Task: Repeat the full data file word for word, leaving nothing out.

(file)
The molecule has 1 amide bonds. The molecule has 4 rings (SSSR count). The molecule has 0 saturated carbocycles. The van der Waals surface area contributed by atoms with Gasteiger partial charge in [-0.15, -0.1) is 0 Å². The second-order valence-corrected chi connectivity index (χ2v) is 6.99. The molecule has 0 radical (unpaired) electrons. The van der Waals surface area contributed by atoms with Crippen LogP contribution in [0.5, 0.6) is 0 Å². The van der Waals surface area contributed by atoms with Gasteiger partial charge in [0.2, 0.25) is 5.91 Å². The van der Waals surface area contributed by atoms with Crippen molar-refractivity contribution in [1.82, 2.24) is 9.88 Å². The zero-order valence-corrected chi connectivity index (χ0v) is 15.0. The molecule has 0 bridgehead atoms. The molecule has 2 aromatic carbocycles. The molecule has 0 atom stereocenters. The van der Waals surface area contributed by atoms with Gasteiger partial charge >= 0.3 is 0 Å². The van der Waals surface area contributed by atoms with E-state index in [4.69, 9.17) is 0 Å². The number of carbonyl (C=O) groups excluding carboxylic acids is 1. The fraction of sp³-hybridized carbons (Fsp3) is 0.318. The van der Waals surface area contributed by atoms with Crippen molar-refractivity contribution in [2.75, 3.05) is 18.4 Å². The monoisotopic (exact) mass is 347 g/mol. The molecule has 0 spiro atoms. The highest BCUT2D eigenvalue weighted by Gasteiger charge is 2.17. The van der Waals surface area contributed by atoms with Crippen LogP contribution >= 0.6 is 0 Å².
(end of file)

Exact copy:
The molecule has 1 amide bonds. The molecule has 4 rings (SSSR count). The molecule has 0 saturated carbocycles. The van der Waals surface area contributed by atoms with Gasteiger partial charge in [-0.15, -0.1) is 0 Å². The second-order valence-corrected chi connectivity index (χ2v) is 6.99. The molecule has 0 radical (unpaired) electrons. The van der Waals surface area contributed by atoms with Crippen LogP contribution in [0.5, 0.6) is 0 Å². The van der Waals surface area contributed by atoms with Gasteiger partial charge in [0.2, 0.25) is 5.91 Å². The van der Waals surface area contributed by atoms with Crippen molar-refractivity contribution in [1.82, 2.24) is 9.88 Å². The zero-order valence-corrected chi connectivity index (χ0v) is 15.0. The molecule has 0 bridgehead atoms. The molecule has 2 aromatic carbocycles. The molecule has 0 atom stereocenters. The van der Waals surface area contributed by atoms with Gasteiger partial charge >= 0.3 is 0 Å². The van der Waals surface area contributed by atoms with E-state index in [4.69, 9.17) is 0 Å². The number of carbonyl (C=O) groups excluding carboxylic acids is 1. The fraction of sp³-hybridized carbons (Fsp3) is 0.318. The van der Waals surface area contributed by atoms with Crippen molar-refractivity contribution in [2.75, 3.05) is 18.4 Å². The monoisotopic (exact) mass is 347 g/mol. The molecule has 0 spiro atoms. The highest BCUT2D eigenvalue weighted by Gasteiger charge is 2.17. The van der Waals surface area contributed by atoms with Crippen LogP contribution >= 0.6 is 0 Å².